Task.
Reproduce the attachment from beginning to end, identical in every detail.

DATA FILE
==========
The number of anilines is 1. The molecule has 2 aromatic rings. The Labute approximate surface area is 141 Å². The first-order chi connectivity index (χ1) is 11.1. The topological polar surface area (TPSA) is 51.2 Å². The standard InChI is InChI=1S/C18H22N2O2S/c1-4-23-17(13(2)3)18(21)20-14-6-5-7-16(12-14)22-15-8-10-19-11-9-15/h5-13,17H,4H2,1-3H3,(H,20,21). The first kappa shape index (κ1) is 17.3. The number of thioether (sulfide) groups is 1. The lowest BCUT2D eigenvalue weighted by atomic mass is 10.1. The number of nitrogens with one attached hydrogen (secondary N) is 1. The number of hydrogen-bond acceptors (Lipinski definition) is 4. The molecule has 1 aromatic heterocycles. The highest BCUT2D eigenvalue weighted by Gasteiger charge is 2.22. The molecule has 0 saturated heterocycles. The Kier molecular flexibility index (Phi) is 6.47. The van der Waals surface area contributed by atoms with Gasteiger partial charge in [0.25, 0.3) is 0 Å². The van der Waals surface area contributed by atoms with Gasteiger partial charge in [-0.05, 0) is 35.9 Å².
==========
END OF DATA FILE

The number of anilines is 1. The molecule has 2 aromatic rings. The Labute approximate surface area is 141 Å². The first-order chi connectivity index (χ1) is 11.1. The topological polar surface area (TPSA) is 51.2 Å². The standard InChI is InChI=1S/C18H22N2O2S/c1-4-23-17(13(2)3)18(21)20-14-6-5-7-16(12-14)22-15-8-10-19-11-9-15/h5-13,17H,4H2,1-3H3,(H,20,21). The first kappa shape index (κ1) is 17.3. The number of thioether (sulfide) groups is 1. The lowest BCUT2D eigenvalue weighted by atomic mass is 10.1. The number of nitrogens with one attached hydrogen (secondary N) is 1. The number of hydrogen-bond acceptors (Lipinski definition) is 4. The molecule has 1 aromatic heterocycles. The highest BCUT2D eigenvalue weighted by Gasteiger charge is 2.22. The molecule has 0 saturated heterocycles. The Kier molecular flexibility index (Phi) is 6.47. The van der Waals surface area contributed by atoms with Gasteiger partial charge in [0.25, 0.3) is 0 Å². The van der Waals surface area contributed by atoms with Gasteiger partial charge in [-0.05, 0) is 35.9 Å².